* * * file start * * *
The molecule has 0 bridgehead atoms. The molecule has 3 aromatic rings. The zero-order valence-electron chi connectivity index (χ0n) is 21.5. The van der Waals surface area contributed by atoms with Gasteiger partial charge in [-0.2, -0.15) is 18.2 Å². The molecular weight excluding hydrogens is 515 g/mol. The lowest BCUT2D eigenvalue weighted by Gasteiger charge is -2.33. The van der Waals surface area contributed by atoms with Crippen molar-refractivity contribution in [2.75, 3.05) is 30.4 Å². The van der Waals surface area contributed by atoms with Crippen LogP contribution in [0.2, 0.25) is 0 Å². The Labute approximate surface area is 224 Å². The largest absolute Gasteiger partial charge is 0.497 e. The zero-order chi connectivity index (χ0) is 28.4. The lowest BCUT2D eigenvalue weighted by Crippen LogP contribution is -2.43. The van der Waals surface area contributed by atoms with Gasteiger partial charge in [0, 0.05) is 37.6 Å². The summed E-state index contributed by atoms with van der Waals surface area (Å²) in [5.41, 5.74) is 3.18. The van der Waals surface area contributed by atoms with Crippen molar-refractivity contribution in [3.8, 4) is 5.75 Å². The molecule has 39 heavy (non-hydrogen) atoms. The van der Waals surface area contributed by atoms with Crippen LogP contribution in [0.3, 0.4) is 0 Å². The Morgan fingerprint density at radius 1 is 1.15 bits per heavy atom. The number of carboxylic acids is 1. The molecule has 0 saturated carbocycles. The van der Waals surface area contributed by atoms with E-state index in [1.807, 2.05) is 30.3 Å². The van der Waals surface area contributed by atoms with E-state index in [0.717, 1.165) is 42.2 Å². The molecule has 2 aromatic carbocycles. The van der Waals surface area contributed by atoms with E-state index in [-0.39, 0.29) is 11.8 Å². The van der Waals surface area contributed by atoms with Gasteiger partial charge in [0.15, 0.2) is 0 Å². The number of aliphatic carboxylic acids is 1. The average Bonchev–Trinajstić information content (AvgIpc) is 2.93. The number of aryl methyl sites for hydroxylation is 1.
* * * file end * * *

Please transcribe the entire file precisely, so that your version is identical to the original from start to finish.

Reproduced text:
The molecule has 0 bridgehead atoms. The molecule has 3 aromatic rings. The zero-order valence-electron chi connectivity index (χ0n) is 21.5. The van der Waals surface area contributed by atoms with Gasteiger partial charge in [-0.2, -0.15) is 18.2 Å². The molecular weight excluding hydrogens is 515 g/mol. The lowest BCUT2D eigenvalue weighted by Gasteiger charge is -2.33. The van der Waals surface area contributed by atoms with Crippen molar-refractivity contribution in [2.75, 3.05) is 30.4 Å². The van der Waals surface area contributed by atoms with Crippen LogP contribution in [0.2, 0.25) is 0 Å². The Labute approximate surface area is 224 Å². The largest absolute Gasteiger partial charge is 0.497 e. The zero-order chi connectivity index (χ0) is 28.4. The lowest BCUT2D eigenvalue weighted by Crippen LogP contribution is -2.43. The van der Waals surface area contributed by atoms with Gasteiger partial charge in [0, 0.05) is 37.6 Å². The summed E-state index contributed by atoms with van der Waals surface area (Å²) in [5.41, 5.74) is 3.18. The van der Waals surface area contributed by atoms with Crippen molar-refractivity contribution in [3.8, 4) is 5.75 Å². The molecule has 39 heavy (non-hydrogen) atoms. The van der Waals surface area contributed by atoms with Crippen LogP contribution in [0.3, 0.4) is 0 Å². The Morgan fingerprint density at radius 1 is 1.15 bits per heavy atom. The number of carboxylic acids is 1. The molecule has 0 saturated carbocycles. The van der Waals surface area contributed by atoms with E-state index in [1.807, 2.05) is 30.3 Å². The van der Waals surface area contributed by atoms with E-state index in [0.717, 1.165) is 42.2 Å². The molecule has 2 aromatic carbocycles. The van der Waals surface area contributed by atoms with E-state index in [-0.39, 0.29) is 11.8 Å². The van der Waals surface area contributed by atoms with Gasteiger partial charge in [0.15, 0.2) is 0 Å². The number of aliphatic carboxylic acids is 1. The average Bonchev–Trinajstić information content (AvgIpc) is 2.93. The number of aryl methyl sites for hydroxylation is 1.